Last year’s ranked choice voting pilot was a success, Utah County officials say
Two Utah County cities that piloted an alternative form of voting during last year’s municipal elections did so with relatively...
Two Utah County cities that piloted an alternative form of voting during last year’s municipal elections did so with relatively few hiccups or voter confusion, according to county officials.
In November, Vineyard and Payson both volunteered to participate in the pilot program, proposed by the Utah State Legislature in 2018, by implementing ranked-choice voting, which lets voters rank candidates from their first choice to last choice.
If no candidate receives over half of the first-choice votes, the candidate with the least votes is eliminated and their votes move over to whoever the voter’s second choice was. The process continues until a candidate has over 50% of votes.
Despite skepticism from some candidates and clerks about the feasibility of implementing the new form of voting, election officials only received a handful of calls from voters who were confused by the process, Utah County Clerk/Auditor Amelia Powers Gardner said Thursday during a webinar hosted by the North Carolina-based Ranked Choice Voting Resource Center.
“We had over 350 phone calls about election questions (and) people asking questions about their ballot,” said Gardner. “Only 10 calls were in regard to ranked-choice voting.”
As far as ballots that were mismarked or otherwise invalid, Gardner said “there was not really a statistical difference between those that were spoiled in ranked-choice voting elections and those that were not.”
“It was pretty much on par, within a percentage, probably, of traditional elections,” the county clerk said.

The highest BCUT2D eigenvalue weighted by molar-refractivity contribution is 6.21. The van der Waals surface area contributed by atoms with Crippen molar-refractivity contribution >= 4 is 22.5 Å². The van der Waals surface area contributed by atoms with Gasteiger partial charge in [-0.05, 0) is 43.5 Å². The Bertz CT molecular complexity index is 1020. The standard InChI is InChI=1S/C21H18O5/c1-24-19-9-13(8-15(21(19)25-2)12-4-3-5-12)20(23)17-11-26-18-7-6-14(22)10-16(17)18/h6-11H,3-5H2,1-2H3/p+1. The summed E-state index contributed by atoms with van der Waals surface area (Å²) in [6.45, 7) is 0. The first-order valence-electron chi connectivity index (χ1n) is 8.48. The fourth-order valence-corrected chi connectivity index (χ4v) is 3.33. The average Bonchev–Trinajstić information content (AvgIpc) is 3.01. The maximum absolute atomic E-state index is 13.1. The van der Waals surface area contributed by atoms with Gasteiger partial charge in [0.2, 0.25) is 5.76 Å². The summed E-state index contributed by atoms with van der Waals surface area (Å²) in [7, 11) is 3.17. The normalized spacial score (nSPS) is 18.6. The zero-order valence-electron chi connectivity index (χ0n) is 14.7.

Gardner noted that one Payson City Council candidate dropped out of the race without officially notifying the county, which is typically “problematic because if we pull the candidate off the ballot without official withdrawal and they change their mind, this causes a big problem.”
“When we realized that the issue was from Payson, it became a nonissue,” said Gardner. “It didn’t matter if this person was still on the ballot because, in ranked-choice voting, if they drop out, then their votes just go to the next vote. It actually was a lot easier for us to have this situation happen in Payson and not in Provo, for example. In any other city, this would have been a much bigger deal, would have caused a lot more stress and possibly could have delayed the printing of our ballots as we tried to work this out.”
So why the skepticism? Gardner, who was elected to head the Utah County Clerk/Auditor’s Office in 2018 and took office in January 2019, said many of her peers who work in elections “are resistant to all (procedural) change, not just ranked-choice voting.”
“And so they look at anything new like ranked-choice voting, what they see is a disruption in their current process,” she said. “And that makes them a lot less to want to adopt something.”
State Rep. Marc Roberts, R-Santaquin, who sponsored the 2018 bill that created the pilot project “to permit a municipality to conduct nonpartisan races using instant runoff voting,” praised Vineyard and Payson for participating in the pilot program, noting that there were “a lot of cities” that wanted to try out ranked-choice voting “but didn’t want to be the first ones.”
Roberts sponsored a concurrent resolution this general session to commend the two Utah County cities and county elections officials for “successfully conducting the first instant runoff voting elections in the state of Utah.”
Roberts said during Thursday’s webinar that he hoped the resolution, which passed both legislative chambers and was signed by Gov. Gary Herbert on March 23, would encourage other Utah municipalities “to step up and test out ranked-choice voting.”
Nearly a dozen other states, including California, Colorado, Oregon, New Mexico and Florida, have used or enacted ranked-choice voting for local elections, according to Chris Hughes, policy director of the Ranked Choice Voting Resource Center.
Nevada, Hawaii, Wyoming and Kansas all used ranked-choice voting during this year’s Democratic presidential primaries, said Hughes. Maine is the only state in the country that uses ranked-choice voting in statewide elections.